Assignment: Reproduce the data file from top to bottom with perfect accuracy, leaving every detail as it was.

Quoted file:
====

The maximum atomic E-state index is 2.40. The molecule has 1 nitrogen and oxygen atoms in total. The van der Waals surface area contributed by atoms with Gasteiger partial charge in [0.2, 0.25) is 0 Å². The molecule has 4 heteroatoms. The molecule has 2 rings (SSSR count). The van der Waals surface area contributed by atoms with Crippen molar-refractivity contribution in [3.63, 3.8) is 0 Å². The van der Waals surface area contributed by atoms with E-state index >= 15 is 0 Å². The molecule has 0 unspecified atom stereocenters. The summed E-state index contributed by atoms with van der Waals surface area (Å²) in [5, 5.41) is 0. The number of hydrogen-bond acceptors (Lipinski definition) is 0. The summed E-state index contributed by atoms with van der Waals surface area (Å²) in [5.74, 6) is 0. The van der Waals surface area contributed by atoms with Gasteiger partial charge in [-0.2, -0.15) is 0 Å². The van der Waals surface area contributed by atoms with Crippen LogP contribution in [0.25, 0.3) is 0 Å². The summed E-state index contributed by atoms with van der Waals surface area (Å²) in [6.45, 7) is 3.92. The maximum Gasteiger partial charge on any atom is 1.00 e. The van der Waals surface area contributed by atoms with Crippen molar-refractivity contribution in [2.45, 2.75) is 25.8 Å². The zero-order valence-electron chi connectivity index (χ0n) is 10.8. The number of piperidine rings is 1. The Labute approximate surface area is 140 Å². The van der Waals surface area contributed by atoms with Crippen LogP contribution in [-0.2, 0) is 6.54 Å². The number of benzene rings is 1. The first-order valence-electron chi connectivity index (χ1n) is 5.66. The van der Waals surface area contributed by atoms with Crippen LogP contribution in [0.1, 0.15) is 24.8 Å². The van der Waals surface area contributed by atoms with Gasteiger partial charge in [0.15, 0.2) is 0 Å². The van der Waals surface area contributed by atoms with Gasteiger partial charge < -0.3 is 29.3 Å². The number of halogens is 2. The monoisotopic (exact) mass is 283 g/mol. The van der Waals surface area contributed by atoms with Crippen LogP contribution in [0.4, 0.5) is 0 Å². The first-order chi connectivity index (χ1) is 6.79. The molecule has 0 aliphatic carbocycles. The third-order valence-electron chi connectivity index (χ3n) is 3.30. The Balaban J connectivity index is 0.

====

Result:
The maximum atomic E-state index is 2.40. The molecule has 1 nitrogen and oxygen atoms in total. The van der Waals surface area contributed by atoms with Gasteiger partial charge in [0.2, 0.25) is 0 Å². The molecule has 4 heteroatoms. The molecule has 2 rings (SSSR count). The van der Waals surface area contributed by atoms with Crippen molar-refractivity contribution in [3.63, 3.8) is 0 Å². The van der Waals surface area contributed by atoms with E-state index >= 15 is 0 Å². The molecule has 0 unspecified atom stereocenters. The summed E-state index contributed by atoms with van der Waals surface area (Å²) in [5, 5.41) is 0. The number of hydrogen-bond acceptors (Lipinski definition) is 0. The summed E-state index contributed by atoms with van der Waals surface area (Å²) in [5.74, 6) is 0. The van der Waals surface area contributed by atoms with Gasteiger partial charge in [-0.2, -0.15) is 0 Å². The van der Waals surface area contributed by atoms with Crippen LogP contribution in [0.25, 0.3) is 0 Å². The summed E-state index contributed by atoms with van der Waals surface area (Å²) in [6.45, 7) is 3.92. The maximum Gasteiger partial charge on any atom is 1.00 e. The van der Waals surface area contributed by atoms with Crippen molar-refractivity contribution in [2.45, 2.75) is 25.8 Å². The zero-order valence-electron chi connectivity index (χ0n) is 10.8. The number of piperidine rings is 1. The Labute approximate surface area is 140 Å². The van der Waals surface area contributed by atoms with Crippen LogP contribution in [-0.2, 0) is 6.54 Å². The number of benzene rings is 1. The first-order valence-electron chi connectivity index (χ1n) is 5.66. The van der Waals surface area contributed by atoms with Crippen LogP contribution in [0.1, 0.15) is 24.8 Å². The van der Waals surface area contributed by atoms with Gasteiger partial charge in [0.15, 0.2) is 0 Å². The van der Waals surface area contributed by atoms with Gasteiger partial charge < -0.3 is 29.3 Å². The number of halogens is 2. The monoisotopic (exact) mass is 283 g/mol. The van der Waals surface area contributed by atoms with Crippen LogP contribution in [0.4, 0.5) is 0 Å². The first-order chi connectivity index (χ1) is 6.79. The molecule has 0 aliphatic carbocycles. The third-order valence-electron chi connectivity index (χ3n) is 3.30. The Balaban J connectivity index is 0.